Besides the UNAIDS report, another report was released on
the HIV/AIDS epidemic Tuesday. But this one deals with African Americans.
The report is entitled Left Behind – Black
America, a Neglected Priority in the Global AIDS Epidemic. It comes from
the Black AIDS Institute. The
CEO of the institute, Phill Wilson, outlines the report's findings.
see an epidemic that is growing in black America. A half a million black
Americans are infected with HIV. And 50 percent of all new HIV diagnoses in the
US are black. AIDS in America today, it can be argued, is a black disease. No
matter how you look at it – through the lens of gender, sexual orientation,
age, social-economic class, level of education, a region of the country where
you live – black people bear the brunt of the AIDS epidemic. We are 30 percent
of the new cases among gay men, 40 percent of the new cases among men in
general, 60 percent of the new cases among women and 70 percent of the new
cases among youth," he says.
says while the United States has responded well to HIV/AIDS abroad, the record
is less favorable at home. He says, "We are very concerned that the growing
epidemic in America, which is largely an epidemic in black America, seems to be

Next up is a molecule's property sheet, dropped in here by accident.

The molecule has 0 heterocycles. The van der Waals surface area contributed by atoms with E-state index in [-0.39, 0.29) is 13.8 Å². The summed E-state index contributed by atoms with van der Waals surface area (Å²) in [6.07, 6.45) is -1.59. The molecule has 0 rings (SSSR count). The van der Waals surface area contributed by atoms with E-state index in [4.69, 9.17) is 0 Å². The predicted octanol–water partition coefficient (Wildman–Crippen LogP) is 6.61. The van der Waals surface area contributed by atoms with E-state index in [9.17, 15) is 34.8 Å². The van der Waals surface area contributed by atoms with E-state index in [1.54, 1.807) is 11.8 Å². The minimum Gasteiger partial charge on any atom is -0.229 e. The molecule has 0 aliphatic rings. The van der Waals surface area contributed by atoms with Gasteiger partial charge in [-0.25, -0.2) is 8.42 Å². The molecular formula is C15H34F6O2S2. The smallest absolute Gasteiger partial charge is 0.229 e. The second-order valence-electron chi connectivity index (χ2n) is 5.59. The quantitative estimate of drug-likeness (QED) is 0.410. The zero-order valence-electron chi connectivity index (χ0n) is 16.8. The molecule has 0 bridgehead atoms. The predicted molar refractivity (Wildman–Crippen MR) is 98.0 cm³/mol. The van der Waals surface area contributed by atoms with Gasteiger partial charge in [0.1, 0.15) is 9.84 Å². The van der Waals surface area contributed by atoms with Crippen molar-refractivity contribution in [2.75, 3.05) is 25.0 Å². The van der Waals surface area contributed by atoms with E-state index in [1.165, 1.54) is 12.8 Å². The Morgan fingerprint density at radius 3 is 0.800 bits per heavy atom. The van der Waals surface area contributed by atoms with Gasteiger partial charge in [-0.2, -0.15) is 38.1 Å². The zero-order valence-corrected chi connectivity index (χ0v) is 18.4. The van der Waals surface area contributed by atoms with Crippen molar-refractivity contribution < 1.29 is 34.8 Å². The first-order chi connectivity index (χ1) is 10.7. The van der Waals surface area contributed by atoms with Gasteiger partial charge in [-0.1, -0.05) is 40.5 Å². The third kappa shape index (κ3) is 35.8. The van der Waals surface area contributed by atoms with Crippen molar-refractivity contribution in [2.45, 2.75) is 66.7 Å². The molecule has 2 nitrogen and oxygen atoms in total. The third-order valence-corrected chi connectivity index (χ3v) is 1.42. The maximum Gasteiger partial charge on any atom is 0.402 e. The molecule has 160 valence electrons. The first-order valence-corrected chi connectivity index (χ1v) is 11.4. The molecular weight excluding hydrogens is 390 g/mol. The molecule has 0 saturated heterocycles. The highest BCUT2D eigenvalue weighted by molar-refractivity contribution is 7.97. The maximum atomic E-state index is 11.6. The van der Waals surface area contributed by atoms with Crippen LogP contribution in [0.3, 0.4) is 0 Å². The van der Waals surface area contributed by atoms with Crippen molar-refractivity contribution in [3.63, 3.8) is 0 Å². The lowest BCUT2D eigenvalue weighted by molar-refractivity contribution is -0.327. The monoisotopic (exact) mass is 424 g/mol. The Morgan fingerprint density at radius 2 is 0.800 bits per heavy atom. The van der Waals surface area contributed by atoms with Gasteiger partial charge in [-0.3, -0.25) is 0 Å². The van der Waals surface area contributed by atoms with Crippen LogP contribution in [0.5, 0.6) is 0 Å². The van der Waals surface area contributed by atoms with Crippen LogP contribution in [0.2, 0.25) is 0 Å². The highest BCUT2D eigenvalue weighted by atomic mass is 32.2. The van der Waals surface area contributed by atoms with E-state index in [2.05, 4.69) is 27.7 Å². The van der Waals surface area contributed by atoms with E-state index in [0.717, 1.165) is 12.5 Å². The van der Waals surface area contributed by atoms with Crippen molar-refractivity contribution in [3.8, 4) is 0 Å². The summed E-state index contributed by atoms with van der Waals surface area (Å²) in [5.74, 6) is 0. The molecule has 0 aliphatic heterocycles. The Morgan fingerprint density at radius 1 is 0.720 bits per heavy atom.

taken for granted or left behind in the United States. This report draws
important parallels between the two epidemics, the global and the domestic. For
example, infection rates in some communities in black America are as high as
some parts of Africa. And more black Americans are infected with HIV than the
total populations of people living with HIV in seven of the 15 countries served
by PEPFAR (President's Emergency Plan for AIDS Relief). Yet, the US response to
AIDS in black America stands in sharp contrast to our national response to the
Helene Gayle, president of CARE, helped present the report's findings. She
says, "As in Africa, HIV in the US takes a tremendous toll on black women.
African American women are 23 times more likely than white women to be
diagnosed with AIDS…. Many black women in the United States are more vulnerable
to HIV because of gender inequity. And black women can often not insist on
abstinence or use of condoms because of fear of violence or other emotional
trauma that occurs with trying to get their partners to reduce their risk of
exposure to HIV."
However, she says black young people
and men are often more vulnerable as well.